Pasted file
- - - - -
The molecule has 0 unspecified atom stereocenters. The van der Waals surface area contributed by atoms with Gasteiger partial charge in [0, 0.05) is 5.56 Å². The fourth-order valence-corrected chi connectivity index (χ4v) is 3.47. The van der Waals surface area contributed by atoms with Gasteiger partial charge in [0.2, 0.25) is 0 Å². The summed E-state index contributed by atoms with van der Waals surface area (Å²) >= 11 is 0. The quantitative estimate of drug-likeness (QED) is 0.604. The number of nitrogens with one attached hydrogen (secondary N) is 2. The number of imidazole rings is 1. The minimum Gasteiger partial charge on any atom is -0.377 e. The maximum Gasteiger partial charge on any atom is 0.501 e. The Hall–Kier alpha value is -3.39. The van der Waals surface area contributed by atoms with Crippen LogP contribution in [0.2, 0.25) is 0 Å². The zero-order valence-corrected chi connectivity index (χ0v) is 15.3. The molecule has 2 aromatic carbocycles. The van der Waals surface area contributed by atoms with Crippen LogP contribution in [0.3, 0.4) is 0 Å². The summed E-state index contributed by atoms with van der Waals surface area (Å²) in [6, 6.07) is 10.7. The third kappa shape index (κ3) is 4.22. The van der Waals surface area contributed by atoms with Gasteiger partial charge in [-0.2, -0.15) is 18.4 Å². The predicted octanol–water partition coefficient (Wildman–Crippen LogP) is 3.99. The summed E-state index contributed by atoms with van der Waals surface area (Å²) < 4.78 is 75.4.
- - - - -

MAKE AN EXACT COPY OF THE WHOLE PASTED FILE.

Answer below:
The molecule has 0 unspecified atom stereocenters. The van der Waals surface area contributed by atoms with Gasteiger partial charge in [0, 0.05) is 5.56 Å². The fourth-order valence-corrected chi connectivity index (χ4v) is 3.47. The van der Waals surface area contributed by atoms with Gasteiger partial charge in [0.2, 0.25) is 0 Å². The summed E-state index contributed by atoms with van der Waals surface area (Å²) >= 11 is 0. The quantitative estimate of drug-likeness (QED) is 0.604. The number of nitrogens with one attached hydrogen (secondary N) is 2. The number of imidazole rings is 1. The minimum Gasteiger partial charge on any atom is -0.377 e. The maximum Gasteiger partial charge on any atom is 0.501 e. The Hall–Kier alpha value is -3.39. The van der Waals surface area contributed by atoms with Crippen LogP contribution in [0.2, 0.25) is 0 Å². The zero-order valence-corrected chi connectivity index (χ0v) is 15.3. The molecule has 2 aromatic carbocycles. The van der Waals surface area contributed by atoms with Crippen LogP contribution in [0.3, 0.4) is 0 Å². The summed E-state index contributed by atoms with van der Waals surface area (Å²) in [6, 6.07) is 10.7. The third kappa shape index (κ3) is 4.22. The van der Waals surface area contributed by atoms with Gasteiger partial charge in [-0.2, -0.15) is 18.4 Å². The predicted octanol–water partition coefficient (Wildman–Crippen LogP) is 3.99. The summed E-state index contributed by atoms with van der Waals surface area (Å²) < 4.78 is 75.4.